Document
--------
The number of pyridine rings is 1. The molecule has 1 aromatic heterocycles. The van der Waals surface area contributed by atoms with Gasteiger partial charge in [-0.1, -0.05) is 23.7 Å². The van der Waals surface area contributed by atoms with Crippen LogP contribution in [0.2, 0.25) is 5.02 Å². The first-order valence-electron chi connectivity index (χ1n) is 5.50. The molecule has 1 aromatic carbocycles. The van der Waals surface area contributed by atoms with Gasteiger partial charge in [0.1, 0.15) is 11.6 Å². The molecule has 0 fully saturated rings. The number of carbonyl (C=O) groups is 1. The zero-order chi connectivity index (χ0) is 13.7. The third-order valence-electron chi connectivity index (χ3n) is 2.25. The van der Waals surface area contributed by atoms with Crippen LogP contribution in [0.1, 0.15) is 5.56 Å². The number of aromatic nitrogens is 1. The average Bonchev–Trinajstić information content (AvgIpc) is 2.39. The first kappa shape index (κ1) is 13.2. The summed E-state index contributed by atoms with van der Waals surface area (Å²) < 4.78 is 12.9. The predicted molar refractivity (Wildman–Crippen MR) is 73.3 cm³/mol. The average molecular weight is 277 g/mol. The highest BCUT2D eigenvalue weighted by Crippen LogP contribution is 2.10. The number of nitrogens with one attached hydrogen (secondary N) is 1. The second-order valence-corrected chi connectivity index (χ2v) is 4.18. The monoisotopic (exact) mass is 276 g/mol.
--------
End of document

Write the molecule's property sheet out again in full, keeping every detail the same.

The number of pyridine rings is 1. The molecule has 1 aromatic heterocycles. The van der Waals surface area contributed by atoms with Gasteiger partial charge in [-0.1, -0.05) is 23.7 Å². The van der Waals surface area contributed by atoms with Crippen LogP contribution in [0.2, 0.25) is 5.02 Å². The first-order valence-electron chi connectivity index (χ1n) is 5.50. The molecule has 1 aromatic carbocycles. The van der Waals surface area contributed by atoms with Gasteiger partial charge in [0.1, 0.15) is 11.6 Å². The molecule has 0 fully saturated rings. The number of carbonyl (C=O) groups is 1. The zero-order chi connectivity index (χ0) is 13.7. The third-order valence-electron chi connectivity index (χ3n) is 2.25. The van der Waals surface area contributed by atoms with Crippen LogP contribution in [0.1, 0.15) is 5.56 Å². The number of aromatic nitrogens is 1. The average Bonchev–Trinajstić information content (AvgIpc) is 2.39. The first kappa shape index (κ1) is 13.2. The summed E-state index contributed by atoms with van der Waals surface area (Å²) < 4.78 is 12.9. The predicted molar refractivity (Wildman–Crippen MR) is 73.3 cm³/mol. The average molecular weight is 277 g/mol. The highest BCUT2D eigenvalue weighted by Crippen LogP contribution is 2.10. The number of nitrogens with one attached hydrogen (secondary N) is 1. The second-order valence-corrected chi connectivity index (χ2v) is 4.18. The monoisotopic (exact) mass is 276 g/mol.